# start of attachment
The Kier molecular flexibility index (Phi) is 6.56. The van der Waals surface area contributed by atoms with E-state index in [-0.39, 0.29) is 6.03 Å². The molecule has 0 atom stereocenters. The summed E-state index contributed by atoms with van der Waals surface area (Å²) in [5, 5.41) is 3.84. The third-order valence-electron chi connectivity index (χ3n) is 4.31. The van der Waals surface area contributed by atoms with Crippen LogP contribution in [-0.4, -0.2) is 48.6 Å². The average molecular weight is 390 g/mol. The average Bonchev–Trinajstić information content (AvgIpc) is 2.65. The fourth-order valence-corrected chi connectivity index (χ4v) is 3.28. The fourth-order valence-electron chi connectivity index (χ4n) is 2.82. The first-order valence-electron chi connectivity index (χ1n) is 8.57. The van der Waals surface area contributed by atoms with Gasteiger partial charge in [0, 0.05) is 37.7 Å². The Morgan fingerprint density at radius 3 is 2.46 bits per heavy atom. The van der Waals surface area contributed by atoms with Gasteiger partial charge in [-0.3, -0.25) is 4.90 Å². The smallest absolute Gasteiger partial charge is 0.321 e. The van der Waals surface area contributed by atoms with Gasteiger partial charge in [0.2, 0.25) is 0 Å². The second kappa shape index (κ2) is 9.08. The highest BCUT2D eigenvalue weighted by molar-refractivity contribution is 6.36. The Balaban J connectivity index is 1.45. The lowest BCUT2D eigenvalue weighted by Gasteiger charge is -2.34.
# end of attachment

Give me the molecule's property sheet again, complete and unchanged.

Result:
The Kier molecular flexibility index (Phi) is 6.56. The van der Waals surface area contributed by atoms with E-state index in [-0.39, 0.29) is 6.03 Å². The molecule has 0 atom stereocenters. The summed E-state index contributed by atoms with van der Waals surface area (Å²) in [5, 5.41) is 3.84. The third-order valence-electron chi connectivity index (χ3n) is 4.31. The van der Waals surface area contributed by atoms with Crippen LogP contribution in [-0.4, -0.2) is 48.6 Å². The average molecular weight is 390 g/mol. The average Bonchev–Trinajstić information content (AvgIpc) is 2.65. The fourth-order valence-corrected chi connectivity index (χ4v) is 3.28. The fourth-order valence-electron chi connectivity index (χ4n) is 2.82. The first-order valence-electron chi connectivity index (χ1n) is 8.57. The van der Waals surface area contributed by atoms with Gasteiger partial charge in [0, 0.05) is 37.7 Å². The Morgan fingerprint density at radius 3 is 2.46 bits per heavy atom. The van der Waals surface area contributed by atoms with Gasteiger partial charge in [-0.3, -0.25) is 4.90 Å². The smallest absolute Gasteiger partial charge is 0.321 e. The van der Waals surface area contributed by atoms with Gasteiger partial charge in [0.2, 0.25) is 0 Å². The second kappa shape index (κ2) is 9.08. The highest BCUT2D eigenvalue weighted by molar-refractivity contribution is 6.36. The Balaban J connectivity index is 1.45. The lowest BCUT2D eigenvalue weighted by Gasteiger charge is -2.34.